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Transportation: From plugs to communications, Missoula planners eye electric future- (But are they thinking far enough ahead?)

electric charging vehicles cars conductive charging

When Sen. Jon Tester was in Missoula this month to promote his pending infrastructure bill, he mentioned the nation’s dated power grid and a future it may not be ready to handle.

“We’re going to be shifting to electric cars,” Tester said. “It’s the way it’s going to be. We have to have a grid that’s going to support charging stations.”

 

By Martin Kidston

 

Full Story

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Lynk & Co will make you rethink outdated ideas of car ownership – Half of car owners won’t want to own a personal car by 2025.

A car that gets cheaper every time you share it

Pavement that charges electric vehicles being developed in Indiana

Electric vehicles could soon charge while driving on certain parts of the highway.

This driverless car-sharing service uses remote human ‘pilots,’ not AI

Launching later this year in Las Vegas, Halo’s electric vehicles get steered by a distant driver until you hop behind the wheel.

It’s Time for Economic Developers to Focus on Transportation

Regions with an efficient transportation network stand a better chance of boosting productivity through shorter commutes.

Moving autonomous vehicles from R&D to mass production is closer than you think

“The technology is moving from experience-level to application,” Peng says. “The first half of the game is to build stable and mature products and accumulate experience. The second half is to move from R&D to mass production and scale, in addition to achieving commercially viable products.”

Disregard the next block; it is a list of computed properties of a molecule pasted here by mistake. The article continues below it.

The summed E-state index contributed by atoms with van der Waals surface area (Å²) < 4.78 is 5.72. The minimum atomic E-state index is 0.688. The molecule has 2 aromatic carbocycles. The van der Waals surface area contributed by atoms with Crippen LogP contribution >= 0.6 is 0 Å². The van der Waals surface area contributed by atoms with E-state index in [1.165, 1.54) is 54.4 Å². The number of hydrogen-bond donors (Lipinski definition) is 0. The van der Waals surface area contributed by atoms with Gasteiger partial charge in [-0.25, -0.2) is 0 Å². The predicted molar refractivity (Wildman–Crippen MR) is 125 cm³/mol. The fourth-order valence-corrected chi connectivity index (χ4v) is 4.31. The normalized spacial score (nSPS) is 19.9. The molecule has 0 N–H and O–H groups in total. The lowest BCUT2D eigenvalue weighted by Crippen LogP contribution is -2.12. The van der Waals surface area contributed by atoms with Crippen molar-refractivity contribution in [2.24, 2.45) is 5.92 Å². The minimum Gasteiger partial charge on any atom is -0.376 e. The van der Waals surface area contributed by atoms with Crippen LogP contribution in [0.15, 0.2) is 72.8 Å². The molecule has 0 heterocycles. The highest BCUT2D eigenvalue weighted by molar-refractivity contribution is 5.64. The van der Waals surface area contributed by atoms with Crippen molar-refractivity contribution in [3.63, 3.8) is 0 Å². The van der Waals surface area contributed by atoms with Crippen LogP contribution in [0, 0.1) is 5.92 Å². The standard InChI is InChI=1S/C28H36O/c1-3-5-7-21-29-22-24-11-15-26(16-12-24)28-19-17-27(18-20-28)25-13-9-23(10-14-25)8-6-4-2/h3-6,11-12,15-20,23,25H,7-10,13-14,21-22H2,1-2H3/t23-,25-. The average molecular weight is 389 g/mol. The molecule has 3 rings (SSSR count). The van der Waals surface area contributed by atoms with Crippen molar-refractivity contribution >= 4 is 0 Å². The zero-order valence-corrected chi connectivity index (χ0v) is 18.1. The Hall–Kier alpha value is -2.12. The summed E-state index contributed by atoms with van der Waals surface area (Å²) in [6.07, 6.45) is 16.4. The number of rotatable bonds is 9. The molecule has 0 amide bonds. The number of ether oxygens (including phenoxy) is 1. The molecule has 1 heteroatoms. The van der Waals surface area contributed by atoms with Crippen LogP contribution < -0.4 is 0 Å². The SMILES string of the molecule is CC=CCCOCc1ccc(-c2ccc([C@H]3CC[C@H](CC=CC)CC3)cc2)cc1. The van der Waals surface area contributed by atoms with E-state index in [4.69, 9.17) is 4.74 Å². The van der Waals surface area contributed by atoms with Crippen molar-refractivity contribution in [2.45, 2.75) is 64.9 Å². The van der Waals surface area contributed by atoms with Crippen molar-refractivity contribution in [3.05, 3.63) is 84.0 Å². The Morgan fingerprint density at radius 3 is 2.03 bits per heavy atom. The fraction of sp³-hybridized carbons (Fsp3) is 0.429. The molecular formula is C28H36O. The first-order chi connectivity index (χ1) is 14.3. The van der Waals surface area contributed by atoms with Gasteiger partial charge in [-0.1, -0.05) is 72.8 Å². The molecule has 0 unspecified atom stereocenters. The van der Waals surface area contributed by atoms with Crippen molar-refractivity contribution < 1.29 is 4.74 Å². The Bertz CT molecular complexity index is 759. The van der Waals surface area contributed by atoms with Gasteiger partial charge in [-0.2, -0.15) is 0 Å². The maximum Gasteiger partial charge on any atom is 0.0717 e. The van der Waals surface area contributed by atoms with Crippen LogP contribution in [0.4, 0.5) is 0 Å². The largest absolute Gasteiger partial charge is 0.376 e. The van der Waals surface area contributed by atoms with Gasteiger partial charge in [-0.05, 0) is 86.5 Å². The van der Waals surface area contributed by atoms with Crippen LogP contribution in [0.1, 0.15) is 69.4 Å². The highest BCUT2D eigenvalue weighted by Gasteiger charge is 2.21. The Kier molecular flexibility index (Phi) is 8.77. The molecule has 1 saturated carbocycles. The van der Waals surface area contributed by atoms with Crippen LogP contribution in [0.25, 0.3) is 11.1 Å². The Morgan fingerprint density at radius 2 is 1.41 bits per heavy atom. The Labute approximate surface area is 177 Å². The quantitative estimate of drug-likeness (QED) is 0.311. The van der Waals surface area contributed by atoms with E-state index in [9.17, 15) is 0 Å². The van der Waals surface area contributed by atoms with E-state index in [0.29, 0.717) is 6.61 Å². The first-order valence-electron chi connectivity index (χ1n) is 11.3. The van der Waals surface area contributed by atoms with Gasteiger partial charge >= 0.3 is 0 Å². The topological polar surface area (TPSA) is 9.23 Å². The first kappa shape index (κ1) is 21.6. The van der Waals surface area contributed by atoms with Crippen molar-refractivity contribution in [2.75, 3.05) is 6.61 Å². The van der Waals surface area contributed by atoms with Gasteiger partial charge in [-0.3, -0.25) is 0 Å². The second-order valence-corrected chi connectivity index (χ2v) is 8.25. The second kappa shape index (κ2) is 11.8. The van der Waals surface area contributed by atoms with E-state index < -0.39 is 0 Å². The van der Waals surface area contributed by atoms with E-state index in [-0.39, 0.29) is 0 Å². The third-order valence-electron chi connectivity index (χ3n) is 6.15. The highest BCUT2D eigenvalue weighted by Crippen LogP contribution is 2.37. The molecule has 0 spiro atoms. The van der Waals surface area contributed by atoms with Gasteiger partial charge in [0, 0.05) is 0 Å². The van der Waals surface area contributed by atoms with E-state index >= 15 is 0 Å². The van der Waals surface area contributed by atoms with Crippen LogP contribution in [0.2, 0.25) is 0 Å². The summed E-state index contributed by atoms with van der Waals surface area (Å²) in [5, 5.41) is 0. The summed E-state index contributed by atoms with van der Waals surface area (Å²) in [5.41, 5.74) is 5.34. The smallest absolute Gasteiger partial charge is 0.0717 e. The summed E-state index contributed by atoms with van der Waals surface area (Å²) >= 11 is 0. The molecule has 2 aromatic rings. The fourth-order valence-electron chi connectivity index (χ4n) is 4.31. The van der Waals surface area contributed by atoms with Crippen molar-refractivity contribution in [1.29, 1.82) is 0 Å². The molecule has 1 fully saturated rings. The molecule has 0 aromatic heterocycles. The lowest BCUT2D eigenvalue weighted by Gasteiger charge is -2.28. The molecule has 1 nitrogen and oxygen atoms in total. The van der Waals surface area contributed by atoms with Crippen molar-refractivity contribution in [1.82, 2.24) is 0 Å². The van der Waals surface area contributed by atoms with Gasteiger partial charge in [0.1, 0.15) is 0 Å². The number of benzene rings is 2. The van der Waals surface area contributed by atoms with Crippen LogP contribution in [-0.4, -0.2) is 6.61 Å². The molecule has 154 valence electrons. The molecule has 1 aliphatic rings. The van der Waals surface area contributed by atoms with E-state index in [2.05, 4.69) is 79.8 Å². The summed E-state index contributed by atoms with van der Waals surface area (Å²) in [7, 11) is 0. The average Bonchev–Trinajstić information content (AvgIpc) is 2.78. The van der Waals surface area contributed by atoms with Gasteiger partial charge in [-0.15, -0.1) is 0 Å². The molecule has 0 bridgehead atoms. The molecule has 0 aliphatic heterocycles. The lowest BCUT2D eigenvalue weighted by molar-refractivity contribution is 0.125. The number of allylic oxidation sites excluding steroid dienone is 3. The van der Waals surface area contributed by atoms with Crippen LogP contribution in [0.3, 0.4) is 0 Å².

Much more about the future of transportation and the end of “Carcatecture”

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1 Comment

  1. Russ Fletcher on July 19, 2021 at 4:40 pm

    Councilman Hess,

    I thank you for highlighting the future of transportation and the end of “Carcatecture” in Missoula but I hope you’ll consider some of the elements that are becoming more relevant and should be anticipated. I’ve added a few stories that I’ve gathered recently to the post in the Current.

    I frankly don’t think many of us will own cars within a very few years because it will be too expensive. I, and many people much smarter and with greater resources, believe that subscribing to an autonomous on-call vehicle service will become the norm. We will see a huge change in the infrastructure that we currently dedicate to individual vehicles. How can we anticipate turning many of our unnecessary garages into dwellings? We have seen a huge increase in online shopping which will be expanded by robotic delivery vehicles including airborne. We’ll take trips mostly for pleasure and not errands. Business meetings can now be accomplished via Zoom instead of everyone driving to a location. Business that currently support vehicles will see a major change in their customer base, if they even have one. New careers are being developed every day to accommodate a much different world. Missoula, as Wayne Gretsky would say, needs to go to where the puck will be not where it is now.

    Thank you,

    Russ Fletcher

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